You can’t sleep because you’re staring at the ceiling, ticking through all the things you messed up that day and didn’t get done, and now you’re extra stressed because you’re stressed, and if you don’t get to sleep soon then you’ll be even more stressed tomorrow, and blah blah stress is bad and we all need to manage it better. But in addition to making you miserable and annoying, chronic stress actually causes the overproduction of cortisol (see No. 1), a hormone that disrupts sleep. Ignore the problem and it spirals, causing weight gain, more sleeplessness, and a whole host of other issues.
You know what you’re supposed to do for stress: Take breaks. Exercise. Cultivate supportive relationships. Meditate. And get enough sleep. But those things take time and energy, which seem in short supply when you’re dealing with a firestorm at work (or just normal life). Dr. Firshein recommends what he calls “mini-meditations,” which he practices himself. “It’s a huge luxury to be able to set aside 30 minutes or an hour to meditate, but if you take just a few moments throughout the day, it can have a similar effect,” he says. “In between every patient, I take ten or 20 seconds to breathe deeply, do some visual imagery, and relax my muscles before I move on. By the end of the day, it adds up to 15 or 20 minutes of meditation.” He urges patients to do the same every time they check their phone, for example, or get a text from a certain person, or get up from their desk at work. “If you reset your mind consistently throughout the day, then it can keep anxiety from sneaking up on you.”
It’s true: Certain genes have been linked to chronic fatigue issues, including a specific one known as the CLOCK gene (yep), which is linked to faulty circadian rhythms. People with wonky CLOCK genes have issues with their metabolism, body temperature, blood pressure, and liver functions, among others. Luckily, it’s very rare.
A more common genetic mutation that could disrupt your sleep is one that affects your body’s ability to process alcohol, says Dr. Firstein. “Alcohol causes a lot of sleep problems in itself, but some people are predisposed to be even more sensitive to it.”
A doctor can test for these genes, although it can be expensive to do so and insurance may not cover the lab costs. Before you go down that rabbit hole, look at your family history — do any of your relatives have similar bad reactions to alcohol, or other symptoms of the CLOCK gene? While you can’t change your own genetic makeup, identifying a genetic issue can help you and your doctor come up with a plan to treat the problems that stem from it.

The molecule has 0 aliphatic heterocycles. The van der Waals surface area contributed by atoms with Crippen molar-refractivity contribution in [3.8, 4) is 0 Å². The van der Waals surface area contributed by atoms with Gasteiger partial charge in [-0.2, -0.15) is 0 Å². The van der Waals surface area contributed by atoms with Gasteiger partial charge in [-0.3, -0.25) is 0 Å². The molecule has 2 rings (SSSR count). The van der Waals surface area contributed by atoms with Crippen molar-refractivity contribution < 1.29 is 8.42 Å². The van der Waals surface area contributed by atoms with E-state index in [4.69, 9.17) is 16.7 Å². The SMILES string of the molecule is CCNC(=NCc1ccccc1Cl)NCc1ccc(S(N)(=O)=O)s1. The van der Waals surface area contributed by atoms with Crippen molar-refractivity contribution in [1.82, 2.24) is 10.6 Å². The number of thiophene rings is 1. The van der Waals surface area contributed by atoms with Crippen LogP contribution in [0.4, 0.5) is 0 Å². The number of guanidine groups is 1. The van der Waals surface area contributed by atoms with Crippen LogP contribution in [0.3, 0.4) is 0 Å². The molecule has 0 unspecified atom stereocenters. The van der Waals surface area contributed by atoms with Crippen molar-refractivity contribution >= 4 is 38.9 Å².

Speaking of alcohol … and sugar, caffeine, your phone, your laptop, your TV screen, your neighbor’s music, your roommates’ music, LED lighting, your newborn kid, or the fries you just ate, you are surrounded by things that cause you to sleep poorly and be tired the next day. Both Dr. Firshein and Dr. Tolentino said that lifestyle is usually the No. 1 cause of tiredness, but the good news is that you can do something about it.
“We’ve become a little bit lazy around sleep,” says Dr. Firshein. “Good sleep hygiene begins hours before you actually go to bed. It takes discipline to power down at the end of the day, turn off the TV and the computer, and cut back on external light, noise and stimulus.” If you’re not able to do all that (because, come on), he recommends at least wearing blue-light-blocking glasses, dimming the lights, and not eating or exercising within two to three hours of bedtime.
And finally, pony up the $20 to buy an actual alarm clock and put your phone in another room before you go to bed. I’ve personally found this helpful not only for falling and staying asleep, but also for getting out of bed in the morning. Instead of snoozing my phone a million times and then lazing around scrolling through garbage, I actually get up and brush my teeth and start my day after my alarm goes off, for the most part. One other tip: I sleep with a white noise machine and earplugs. (I live next to a fire station, so.)
Does your bedmate frequently shove you in the middle of the night to get you to pipe down? Do you have allergies or get a lot of sinus infections? You might have sleep apnea, a deviated septum, or another issue that inhibits your breathing and stops you from getting the kind of deep sleep that makes you feel truly rested. There are various solutions for these problems, ranging from special breathing machines to surgery; you’ll want to consult a doctor if you suspect you fall into this camp.
Hopefully not! But fatigue is often the most obvious symptom of autoimmune conditions like lupus, fibromyalgia, and Hashimoto’s thyroiditis, says Dr. Tolentino. The same goes for chronic infections like Lyme disease. Often these conditions are accompanied by other symptoms. But just like with sleep apnea, don’t waste time trying to self-diagnose and get to a doctor.
What Kind of Tired Are You?